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Bird's Eye View: Slow down, arrive alive

Col. Bryan Gallagher (right), 95th Air Base Wing commander, presents two Airmen with their next stripe at the Security Forces Squadron headquarters building Monday. Airmen 1st Class Brooke Garton (left) and Mark Smith (center), 95th SFS security police, were awarded the rank of Senior Airman below the zone. (Photo by Airman Mike Young)

Col. Bryan Gallagher (right), 95th Air Base Wing commander, presents two Airmen with their next stripe at the Security Forces Squadron headquarters building Monday. Airmen 1st Class Brooke Garton (left) and Mark Smith (center), 95th SFS security police, were awarded the rank of Senior Airman below the zone. (Photo by Airman Mike Young)

EDWARDS AIR FORCE BASE, Calif. -- One problem that continues to plague Edwards is speeding. Over the past several weeks, you may have noticed some of our electronic speed indicator signs around the base. 

These devices not only display your vehicle's speed, but they also show the road's speed limit above the electronic display. When you see any speed limit sign -- electronic or metal -- look at your speedometer and make sure you aren't speeding. 

Speed is a proven factor in fatal accidents. Yet, people still exceed the speed limit by 10, 20 and even 30 mph. Driving 75 or 80 mph on our roads is an unsafe act, and our 95th Security Forces Defenders will vigorously enforce the posted speed limits on base. 

However, controlling the speed of your vehicle on base is not their responsibility -- it's yours. 

Slow down, and help ensure that you arrive alive.

ORM important part of daily life 

Operational Risk Management isn't something that normally comes up in conversation while doing our jobs or relaxing while we are off duty, but it's something we should all consider. 

In a nutshell, ORM is a decision-making process used to identify the best possible courses of action while identifying the risks and benefits to those actions. It sounds complicated, but it really isn't. It's something we do without even thinking about it. 

At work, you might apply ORM in deciding whether it's a good idea to perform a test mission despite a couple of potential hazards. At home, it can be something as simple as deciding whether you want to run in the morning versus the middle of the day. Are the benefits gained by taking one action worth the risk? Is it possible to get the same results with less risk? What can be done to reduce those risks? That's what ORM is designed to help us figure out.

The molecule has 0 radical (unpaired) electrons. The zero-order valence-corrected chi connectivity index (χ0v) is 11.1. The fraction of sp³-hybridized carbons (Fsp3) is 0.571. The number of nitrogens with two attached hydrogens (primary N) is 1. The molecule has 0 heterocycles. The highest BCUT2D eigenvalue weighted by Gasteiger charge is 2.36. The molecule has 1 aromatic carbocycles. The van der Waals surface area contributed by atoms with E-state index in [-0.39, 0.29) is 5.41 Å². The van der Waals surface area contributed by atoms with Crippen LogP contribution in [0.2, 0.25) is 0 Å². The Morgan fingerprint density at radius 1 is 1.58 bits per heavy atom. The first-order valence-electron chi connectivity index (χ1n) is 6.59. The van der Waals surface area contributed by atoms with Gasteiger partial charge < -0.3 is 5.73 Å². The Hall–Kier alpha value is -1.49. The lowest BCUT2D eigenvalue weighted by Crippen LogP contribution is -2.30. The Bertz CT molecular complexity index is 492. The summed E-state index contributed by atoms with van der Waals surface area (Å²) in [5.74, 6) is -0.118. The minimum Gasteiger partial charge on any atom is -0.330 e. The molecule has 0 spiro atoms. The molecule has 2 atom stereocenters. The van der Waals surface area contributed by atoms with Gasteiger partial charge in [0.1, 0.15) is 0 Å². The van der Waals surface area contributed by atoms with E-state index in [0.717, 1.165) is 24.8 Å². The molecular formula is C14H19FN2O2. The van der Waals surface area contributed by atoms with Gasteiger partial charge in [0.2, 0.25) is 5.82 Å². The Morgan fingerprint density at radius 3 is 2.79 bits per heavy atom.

Some people consider the risks before reacting to a given situation while others may rush to do the very first thing that comes to mind. Whether it's a test mission, exercising or deciding if you want to turn left or right at the stoplight, take the time to consider all of your options before rushing to a decision.

Summer fires preventable 

Walking outside in the middle of the day leaves little doubt -- summer is here. 

Although thermometers here have hit the 100-degree mark regularly in the past few weeks, the temperature is sure to rise as the desert heat becomes even more intense in late-July and August. With the increase in temperatures comes the increased risk of fires. 

There are some things you can do to help prevent fires here at Edwards. 

First, be very careful about what you drop on the ground. One smoldering cigarette can easily cause a massive brushfire. Be sure to dispose of any lit cigarettes and matches. 

Second, keep your lawn regularly watered. A green lawn is less prone to burning than a dried-out, brown lawn. Even though we live in a desert, the lawns will actually survive the heat with enough water. 

Finally, go through your home and check for any frayed electrical wires. If your pet has been gnawing on extension cords or if any of the home's insulated wires are exposed, it's time to replace them before they spark a fire. 

It's going to be another long, hot summer, but with your help, we can protect Edwards from fires.